The following is a transcript of an interview conducted on September 27. Some of the questions and answers have been edited for brevity and clarity.
This marks the second year of Welcome to the Blumhouse features. Do you plan to do a new event each year, and will you stay on track with new and emerging filmmakers?
Jason Blum: “I’m very proud of [working with new, emerging talents]. It makes for stories we wouldn’t have expected. These last four movies are about people who are marginalized in some way or another. I don’t think that would’ve happened if it hadn’t been for working with underrepresented filmmakers. So, thank you for the second half of your question. The first half of your question is, there’s no official plans to extend the series, but I can’t see why we wouldn’t. It’s worked out great for Blumhouse. I think Amazon has been very happy about the performance of the movies, and I hope to make it an October tradition.”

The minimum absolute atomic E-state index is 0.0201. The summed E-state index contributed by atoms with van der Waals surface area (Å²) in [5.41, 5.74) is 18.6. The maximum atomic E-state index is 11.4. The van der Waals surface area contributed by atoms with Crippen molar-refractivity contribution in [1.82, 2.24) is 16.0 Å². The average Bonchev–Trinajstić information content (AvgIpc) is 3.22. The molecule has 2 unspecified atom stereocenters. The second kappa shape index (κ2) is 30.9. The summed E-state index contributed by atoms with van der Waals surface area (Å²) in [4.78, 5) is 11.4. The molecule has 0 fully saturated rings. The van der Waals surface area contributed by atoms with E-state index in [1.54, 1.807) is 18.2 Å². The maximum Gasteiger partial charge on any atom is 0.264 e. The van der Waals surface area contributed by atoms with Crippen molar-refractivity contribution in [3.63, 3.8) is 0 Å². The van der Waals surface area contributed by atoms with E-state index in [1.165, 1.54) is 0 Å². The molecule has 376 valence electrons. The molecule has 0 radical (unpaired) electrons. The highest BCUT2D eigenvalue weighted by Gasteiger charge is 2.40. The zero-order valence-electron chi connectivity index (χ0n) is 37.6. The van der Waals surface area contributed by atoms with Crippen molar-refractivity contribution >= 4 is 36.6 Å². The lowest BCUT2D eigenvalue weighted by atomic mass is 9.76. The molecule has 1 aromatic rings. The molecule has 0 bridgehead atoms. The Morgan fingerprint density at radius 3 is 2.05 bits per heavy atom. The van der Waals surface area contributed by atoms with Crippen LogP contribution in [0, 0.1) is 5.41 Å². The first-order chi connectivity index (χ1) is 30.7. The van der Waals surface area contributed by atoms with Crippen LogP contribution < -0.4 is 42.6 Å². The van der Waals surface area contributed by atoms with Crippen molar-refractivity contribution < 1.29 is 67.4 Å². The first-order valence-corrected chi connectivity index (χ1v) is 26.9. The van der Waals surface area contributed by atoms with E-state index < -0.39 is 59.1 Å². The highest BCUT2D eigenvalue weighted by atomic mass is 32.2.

What do you look for in a Welcome to the Blumhouse movie that might differ from a theatrical release or even an Into the Dark production (a horror movie anthology series on Hulu tied to seasons of the year)?
“It’s cool because you can look for the parameters. The lane is much wider for streaming movies. A theatrical movie, they have to check certain boxes to be marketed and played theatrically. There are even fewer boxes now coming out of the pandemic, I hope. Knock on my head. So, we can be more playful with what we choose. And one of the reasons I’d like to continue this series – going back to the first question – is we see a lot of scripts on the movie side of the company that we love, but we don’t have the opportunity to make. And the Welcome to the Blumhouse partnership with Amazon has given us a venue to make these movies.”